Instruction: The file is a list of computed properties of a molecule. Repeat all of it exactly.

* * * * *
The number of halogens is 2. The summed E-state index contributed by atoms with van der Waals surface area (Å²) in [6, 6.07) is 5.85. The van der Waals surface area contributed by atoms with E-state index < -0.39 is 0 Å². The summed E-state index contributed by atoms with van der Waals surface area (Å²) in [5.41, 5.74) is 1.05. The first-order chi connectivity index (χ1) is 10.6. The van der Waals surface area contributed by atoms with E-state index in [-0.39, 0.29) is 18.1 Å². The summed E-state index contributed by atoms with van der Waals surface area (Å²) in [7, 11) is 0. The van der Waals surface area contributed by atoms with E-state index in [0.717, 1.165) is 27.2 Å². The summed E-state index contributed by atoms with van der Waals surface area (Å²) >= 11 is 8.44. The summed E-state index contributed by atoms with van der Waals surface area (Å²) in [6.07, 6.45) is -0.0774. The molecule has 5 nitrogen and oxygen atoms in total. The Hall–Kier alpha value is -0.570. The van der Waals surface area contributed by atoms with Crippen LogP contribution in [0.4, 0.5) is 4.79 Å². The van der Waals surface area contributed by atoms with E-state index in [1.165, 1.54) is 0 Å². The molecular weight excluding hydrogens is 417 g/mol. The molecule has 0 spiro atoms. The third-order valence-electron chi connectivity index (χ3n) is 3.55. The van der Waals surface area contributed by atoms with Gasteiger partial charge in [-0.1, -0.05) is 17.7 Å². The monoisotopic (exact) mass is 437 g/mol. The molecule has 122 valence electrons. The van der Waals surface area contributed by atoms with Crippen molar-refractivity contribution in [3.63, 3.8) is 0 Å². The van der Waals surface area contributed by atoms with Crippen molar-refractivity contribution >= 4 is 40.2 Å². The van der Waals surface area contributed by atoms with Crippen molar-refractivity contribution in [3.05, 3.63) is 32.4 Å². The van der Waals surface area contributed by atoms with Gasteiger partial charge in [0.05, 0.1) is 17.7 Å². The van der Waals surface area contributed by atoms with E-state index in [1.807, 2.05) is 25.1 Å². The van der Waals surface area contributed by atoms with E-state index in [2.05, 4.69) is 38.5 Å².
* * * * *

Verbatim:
The number of halogens is 2. The summed E-state index contributed by atoms with van der Waals surface area (Å²) in [6, 6.07) is 5.85. The van der Waals surface area contributed by atoms with E-state index < -0.39 is 0 Å². The summed E-state index contributed by atoms with van der Waals surface area (Å²) in [5.41, 5.74) is 1.05. The first-order chi connectivity index (χ1) is 10.6. The van der Waals surface area contributed by atoms with E-state index in [-0.39, 0.29) is 18.1 Å². The summed E-state index contributed by atoms with van der Waals surface area (Å²) in [7, 11) is 0. The van der Waals surface area contributed by atoms with E-state index in [0.717, 1.165) is 27.2 Å². The summed E-state index contributed by atoms with van der Waals surface area (Å²) >= 11 is 8.44. The summed E-state index contributed by atoms with van der Waals surface area (Å²) in [6.07, 6.45) is -0.0774. The molecule has 5 nitrogen and oxygen atoms in total. The Hall–Kier alpha value is -0.570. The van der Waals surface area contributed by atoms with Crippen LogP contribution in [0.4, 0.5) is 4.79 Å². The van der Waals surface area contributed by atoms with E-state index in [1.165, 1.54) is 0 Å². The molecular weight excluding hydrogens is 417 g/mol. The molecule has 0 spiro atoms. The third-order valence-electron chi connectivity index (χ3n) is 3.55. The van der Waals surface area contributed by atoms with Gasteiger partial charge in [-0.1, -0.05) is 17.7 Å². The monoisotopic (exact) mass is 437 g/mol. The molecule has 122 valence electrons. The van der Waals surface area contributed by atoms with Crippen molar-refractivity contribution in [3.63, 3.8) is 0 Å². The van der Waals surface area contributed by atoms with Crippen molar-refractivity contribution >= 4 is 40.2 Å². The van der Waals surface area contributed by atoms with Crippen molar-refractivity contribution in [3.05, 3.63) is 32.4 Å². The van der Waals surface area contributed by atoms with Gasteiger partial charge in [0.05, 0.1) is 17.7 Å². The van der Waals surface area contributed by atoms with E-state index in [1.807, 2.05) is 25.1 Å². The van der Waals surface area contributed by atoms with E-state index in [2.05, 4.69) is 38.5 Å².